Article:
5. #125
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    To me, a skater's musicality is most tested when the music skated to is unpredictable, irregular, abstract.

    I find most music with base, tempo, etc. are not as difficult to skate to even if the beat changes.

    For example, my favorite Gracie's SP which is hated by almost everyone is very challenging. Kudos to Gracie for even trying:
    https://www.youtube.com/watch?v=5KWdRufZZYA

    Besides Gershwin, there are others with this quality by Chopin, Stravinsky, Debussy (Afternoon of a Faun), Philip Glass, Astor Piazzolla, Vivaldi (esp. 4 Seasons), Paganini (eg. la campanella, caprice like no. 13), Rachmaninoff.

    It would take a very special type of skater to skate well to them!

  6. #126
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    Originally Posted by gkelly View Post
    Hypothetically,

    Skater A strokes on the beat throuought the program, times the jumps and big movements with musical accents or highlights, skates exactly on the beat throughout step sequences, with some surprising highlights reflecting details of the music, times arm movements and changes of foot or position in spins with the musical phrasing, etc, but shows hardly any facial expression and uses limited upper body movement.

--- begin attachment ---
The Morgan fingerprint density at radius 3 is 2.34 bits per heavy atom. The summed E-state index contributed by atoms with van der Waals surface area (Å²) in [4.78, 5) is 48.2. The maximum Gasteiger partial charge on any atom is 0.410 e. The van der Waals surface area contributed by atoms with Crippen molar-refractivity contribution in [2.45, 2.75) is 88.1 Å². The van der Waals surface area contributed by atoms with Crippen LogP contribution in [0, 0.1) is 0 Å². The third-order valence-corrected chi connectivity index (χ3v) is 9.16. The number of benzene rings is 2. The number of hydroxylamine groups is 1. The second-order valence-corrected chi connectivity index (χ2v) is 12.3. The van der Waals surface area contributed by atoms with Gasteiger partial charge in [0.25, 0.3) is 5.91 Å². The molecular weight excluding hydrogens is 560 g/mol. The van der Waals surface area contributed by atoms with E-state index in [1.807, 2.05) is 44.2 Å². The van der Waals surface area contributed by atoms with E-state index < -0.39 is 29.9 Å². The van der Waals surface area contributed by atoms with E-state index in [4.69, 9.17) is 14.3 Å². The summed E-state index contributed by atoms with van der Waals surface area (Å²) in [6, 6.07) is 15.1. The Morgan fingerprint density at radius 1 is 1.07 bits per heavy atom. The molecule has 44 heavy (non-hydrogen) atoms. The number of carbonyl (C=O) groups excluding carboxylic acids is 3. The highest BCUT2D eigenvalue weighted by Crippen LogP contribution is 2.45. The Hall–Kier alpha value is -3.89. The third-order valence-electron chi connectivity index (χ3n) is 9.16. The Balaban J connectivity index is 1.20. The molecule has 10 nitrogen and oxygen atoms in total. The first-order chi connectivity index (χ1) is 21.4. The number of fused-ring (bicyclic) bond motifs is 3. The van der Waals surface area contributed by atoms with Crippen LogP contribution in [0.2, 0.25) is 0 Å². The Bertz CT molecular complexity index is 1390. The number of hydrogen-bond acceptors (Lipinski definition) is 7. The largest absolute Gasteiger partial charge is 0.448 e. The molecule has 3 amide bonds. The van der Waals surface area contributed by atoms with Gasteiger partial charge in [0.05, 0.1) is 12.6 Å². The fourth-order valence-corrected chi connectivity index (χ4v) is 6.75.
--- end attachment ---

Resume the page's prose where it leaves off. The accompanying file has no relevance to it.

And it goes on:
Skater B is very emotionally expressive to the overall feel and mood of the music, uses the face and whole body to engage with the audience, but doesn't phrase or time the movement directly to the music at all, often starting an element in the middle of a musical phrase or vice versa, etc.

    Who is more musical?
    I will definitively say Skater A - it is more challenging to use body movement to portray the nuances in music than to "act" the music while say, doing crossovers.

    For example, an Aria from an opera. It is much easier and more direct to portray the themes with facial and emotional expressions than to keep a more neutral expression and "skate the emotions", conveying through intricate, varied, variously timed and choreographed movements the rich range of feelings and successfully evoking them in the audience.

  7. #127
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    Quote Originally Posted by gkelly View Post
    Hypothetically,

    Skater A strokes on the beat throuought the program, times the jumps and big movements with musical accents or highlights, skates exactly on the beat throughout step sequences, with some surprising highlights reflecting details of the music, times arm movements and changes of foot or position in spins with the musical phrasing, etc, but shows hardly any facial expression and uses limited upper body movement.